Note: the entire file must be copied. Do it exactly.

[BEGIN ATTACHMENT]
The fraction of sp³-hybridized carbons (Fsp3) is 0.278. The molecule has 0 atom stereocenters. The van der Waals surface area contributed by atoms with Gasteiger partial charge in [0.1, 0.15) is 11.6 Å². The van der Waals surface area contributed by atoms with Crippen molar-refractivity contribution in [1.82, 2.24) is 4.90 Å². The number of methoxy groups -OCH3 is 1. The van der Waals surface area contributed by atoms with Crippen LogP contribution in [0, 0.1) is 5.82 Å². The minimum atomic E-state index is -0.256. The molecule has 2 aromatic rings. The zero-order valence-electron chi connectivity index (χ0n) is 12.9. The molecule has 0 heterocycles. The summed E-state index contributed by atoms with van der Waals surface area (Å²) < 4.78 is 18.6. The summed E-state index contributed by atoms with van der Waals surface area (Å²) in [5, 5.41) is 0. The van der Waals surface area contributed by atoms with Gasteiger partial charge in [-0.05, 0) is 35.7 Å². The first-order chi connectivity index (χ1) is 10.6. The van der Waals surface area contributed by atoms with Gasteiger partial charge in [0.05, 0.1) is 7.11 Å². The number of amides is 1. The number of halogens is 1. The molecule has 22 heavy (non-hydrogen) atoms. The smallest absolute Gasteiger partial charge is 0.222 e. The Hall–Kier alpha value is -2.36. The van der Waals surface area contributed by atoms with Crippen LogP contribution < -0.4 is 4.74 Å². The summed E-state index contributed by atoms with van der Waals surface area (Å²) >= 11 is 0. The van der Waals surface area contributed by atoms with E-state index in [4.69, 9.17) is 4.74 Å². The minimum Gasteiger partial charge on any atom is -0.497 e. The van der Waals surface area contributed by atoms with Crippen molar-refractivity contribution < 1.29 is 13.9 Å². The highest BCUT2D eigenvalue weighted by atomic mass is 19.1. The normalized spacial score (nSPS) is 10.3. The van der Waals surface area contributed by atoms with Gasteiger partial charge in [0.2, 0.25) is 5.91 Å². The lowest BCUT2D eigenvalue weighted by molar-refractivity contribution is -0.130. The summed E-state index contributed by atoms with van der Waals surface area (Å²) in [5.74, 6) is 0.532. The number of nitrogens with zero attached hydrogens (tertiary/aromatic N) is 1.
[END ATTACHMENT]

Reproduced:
The fraction of sp³-hybridized carbons (Fsp3) is 0.278. The molecule has 0 atom stereocenters. The van der Waals surface area contributed by atoms with Gasteiger partial charge in [0.1, 0.15) is 11.6 Å². The van der Waals surface area contributed by atoms with Crippen molar-refractivity contribution in [1.82, 2.24) is 4.90 Å². The number of methoxy groups -OCH3 is 1. The van der Waals surface area contributed by atoms with Crippen LogP contribution in [0, 0.1) is 5.82 Å². The minimum atomic E-state index is -0.256. The molecule has 2 aromatic rings. The zero-order valence-electron chi connectivity index (χ0n) is 12.9. The molecule has 0 heterocycles. The summed E-state index contributed by atoms with van der Waals surface area (Å²) < 4.78 is 18.6. The summed E-state index contributed by atoms with van der Waals surface area (Å²) in [5, 5.41) is 0. The van der Waals surface area contributed by atoms with Gasteiger partial charge in [-0.05, 0) is 35.7 Å². The first-order chi connectivity index (χ1) is 10.6. The van der Waals surface area contributed by atoms with Gasteiger partial charge in [0.05, 0.1) is 7.11 Å². The number of amides is 1. The number of halogens is 1. The molecule has 22 heavy (non-hydrogen) atoms. The smallest absolute Gasteiger partial charge is 0.222 e. The Hall–Kier alpha value is -2.36. The van der Waals surface area contributed by atoms with Crippen LogP contribution < -0.4 is 4.74 Å². The summed E-state index contributed by atoms with van der Waals surface area (Å²) >= 11 is 0. The van der Waals surface area contributed by atoms with E-state index in [4.69, 9.17) is 4.74 Å². The minimum Gasteiger partial charge on any atom is -0.497 e. The van der Waals surface area contributed by atoms with Crippen molar-refractivity contribution < 1.29 is 13.9 Å². The highest BCUT2D eigenvalue weighted by atomic mass is 19.1. The normalized spacial score (nSPS) is 10.3. The van der Waals surface area contributed by atoms with Gasteiger partial charge in [0.2, 0.25) is 5.91 Å². The lowest BCUT2D eigenvalue weighted by molar-refractivity contribution is -0.130. The summed E-state index contributed by atoms with van der Waals surface area (Å²) in [5.74, 6) is 0.532. The number of nitrogens with zero attached hydrogens (tertiary/aromatic N) is 1.